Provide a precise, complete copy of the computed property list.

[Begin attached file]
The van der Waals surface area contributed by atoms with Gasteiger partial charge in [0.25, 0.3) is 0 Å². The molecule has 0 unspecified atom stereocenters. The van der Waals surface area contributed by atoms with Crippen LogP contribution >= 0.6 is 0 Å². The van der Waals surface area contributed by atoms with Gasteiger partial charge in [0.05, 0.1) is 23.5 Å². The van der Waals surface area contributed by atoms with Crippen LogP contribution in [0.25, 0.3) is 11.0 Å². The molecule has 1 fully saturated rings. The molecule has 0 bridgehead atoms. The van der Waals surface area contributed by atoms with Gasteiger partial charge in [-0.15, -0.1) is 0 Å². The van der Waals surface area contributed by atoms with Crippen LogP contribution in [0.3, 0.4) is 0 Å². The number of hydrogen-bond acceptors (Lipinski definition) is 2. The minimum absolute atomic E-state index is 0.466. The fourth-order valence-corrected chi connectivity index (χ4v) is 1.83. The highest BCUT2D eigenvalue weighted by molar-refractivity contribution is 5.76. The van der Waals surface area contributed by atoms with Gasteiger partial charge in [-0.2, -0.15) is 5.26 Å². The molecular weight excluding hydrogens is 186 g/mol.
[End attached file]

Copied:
The van der Waals surface area contributed by atoms with Gasteiger partial charge in [0.25, 0.3) is 0 Å². The molecule has 0 unspecified atom stereocenters. The van der Waals surface area contributed by atoms with Crippen LogP contribution >= 0.6 is 0 Å². The van der Waals surface area contributed by atoms with Gasteiger partial charge in [0.05, 0.1) is 23.5 Å². The van der Waals surface area contributed by atoms with Crippen LogP contribution in [0.25, 0.3) is 11.0 Å². The molecule has 1 fully saturated rings. The molecule has 0 bridgehead atoms. The van der Waals surface area contributed by atoms with Gasteiger partial charge in [-0.15, -0.1) is 0 Å². The van der Waals surface area contributed by atoms with Crippen LogP contribution in [0.3, 0.4) is 0 Å². The number of hydrogen-bond acceptors (Lipinski definition) is 2. The minimum absolute atomic E-state index is 0.466. The fourth-order valence-corrected chi connectivity index (χ4v) is 1.83. The highest BCUT2D eigenvalue weighted by molar-refractivity contribution is 5.76. The van der Waals surface area contributed by atoms with Gasteiger partial charge in [-0.2, -0.15) is 5.26 Å². The molecular weight excluding hydrogens is 186 g/mol.